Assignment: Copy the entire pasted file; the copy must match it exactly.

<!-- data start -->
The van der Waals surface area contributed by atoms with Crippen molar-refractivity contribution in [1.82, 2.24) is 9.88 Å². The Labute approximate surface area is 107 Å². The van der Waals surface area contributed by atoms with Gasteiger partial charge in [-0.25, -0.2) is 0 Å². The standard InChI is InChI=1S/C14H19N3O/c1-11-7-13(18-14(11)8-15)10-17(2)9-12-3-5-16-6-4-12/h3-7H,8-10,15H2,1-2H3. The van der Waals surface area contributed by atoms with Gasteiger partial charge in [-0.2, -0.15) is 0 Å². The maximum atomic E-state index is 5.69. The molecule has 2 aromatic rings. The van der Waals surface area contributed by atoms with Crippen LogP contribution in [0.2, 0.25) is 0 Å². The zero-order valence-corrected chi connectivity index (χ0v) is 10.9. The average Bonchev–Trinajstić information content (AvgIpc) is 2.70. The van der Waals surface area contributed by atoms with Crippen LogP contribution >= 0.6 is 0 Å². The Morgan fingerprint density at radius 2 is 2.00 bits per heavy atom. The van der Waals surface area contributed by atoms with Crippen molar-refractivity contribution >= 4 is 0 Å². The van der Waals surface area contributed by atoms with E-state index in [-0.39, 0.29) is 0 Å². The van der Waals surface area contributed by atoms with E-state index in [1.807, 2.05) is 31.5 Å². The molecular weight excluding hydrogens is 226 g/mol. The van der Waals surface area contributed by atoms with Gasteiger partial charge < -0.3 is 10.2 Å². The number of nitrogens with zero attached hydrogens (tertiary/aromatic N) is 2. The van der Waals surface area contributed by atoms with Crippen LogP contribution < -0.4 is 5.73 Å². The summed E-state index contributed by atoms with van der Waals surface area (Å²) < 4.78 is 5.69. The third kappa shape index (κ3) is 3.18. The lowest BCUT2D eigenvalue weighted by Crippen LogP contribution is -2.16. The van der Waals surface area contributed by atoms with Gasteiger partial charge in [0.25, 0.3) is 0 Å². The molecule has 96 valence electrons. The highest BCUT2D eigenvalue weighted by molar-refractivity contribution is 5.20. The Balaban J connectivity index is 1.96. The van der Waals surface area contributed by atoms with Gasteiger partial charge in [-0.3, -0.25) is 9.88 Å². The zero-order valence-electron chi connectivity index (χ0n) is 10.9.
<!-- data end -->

The van der Waals surface area contributed by atoms with Crippen molar-refractivity contribution in [1.82, 2.24) is 9.88 Å². The Labute approximate surface area is 107 Å². The van der Waals surface area contributed by atoms with Gasteiger partial charge in [-0.25, -0.2) is 0 Å². The standard InChI is InChI=1S/C14H19N3O/c1-11-7-13(18-14(11)8-15)10-17(2)9-12-3-5-16-6-4-12/h3-7H,8-10,15H2,1-2H3. The van der Waals surface area contributed by atoms with Gasteiger partial charge in [-0.2, -0.15) is 0 Å². The maximum atomic E-state index is 5.69. The molecule has 2 aromatic rings. The van der Waals surface area contributed by atoms with Crippen LogP contribution in [0.2, 0.25) is 0 Å². The zero-order valence-corrected chi connectivity index (χ0v) is 10.9. The average Bonchev–Trinajstić information content (AvgIpc) is 2.70. The van der Waals surface area contributed by atoms with Crippen LogP contribution >= 0.6 is 0 Å². The Morgan fingerprint density at radius 2 is 2.00 bits per heavy atom. The van der Waals surface area contributed by atoms with Crippen molar-refractivity contribution >= 4 is 0 Å². The van der Waals surface area contributed by atoms with E-state index in [-0.39, 0.29) is 0 Å². The van der Waals surface area contributed by atoms with E-state index in [1.807, 2.05) is 31.5 Å². The molecular weight excluding hydrogens is 226 g/mol. The van der Waals surface area contributed by atoms with Gasteiger partial charge < -0.3 is 10.2 Å². The number of nitrogens with zero attached hydrogens (tertiary/aromatic N) is 2. The van der Waals surface area contributed by atoms with Crippen LogP contribution < -0.4 is 5.73 Å². The summed E-state index contributed by atoms with van der Waals surface area (Å²) < 4.78 is 5.69. The third kappa shape index (κ3) is 3.18. The lowest BCUT2D eigenvalue weighted by Crippen LogP contribution is -2.16. The van der Waals surface area contributed by atoms with Gasteiger partial charge in [0.25, 0.3) is 0 Å². The molecule has 96 valence electrons. The highest BCUT2D eigenvalue weighted by molar-refractivity contribution is 5.20. The Balaban J connectivity index is 1.96. The van der Waals surface area contributed by atoms with Gasteiger partial charge in [-0.3, -0.25) is 9.88 Å². The zero-order valence-electron chi connectivity index (χ0n) is 10.9.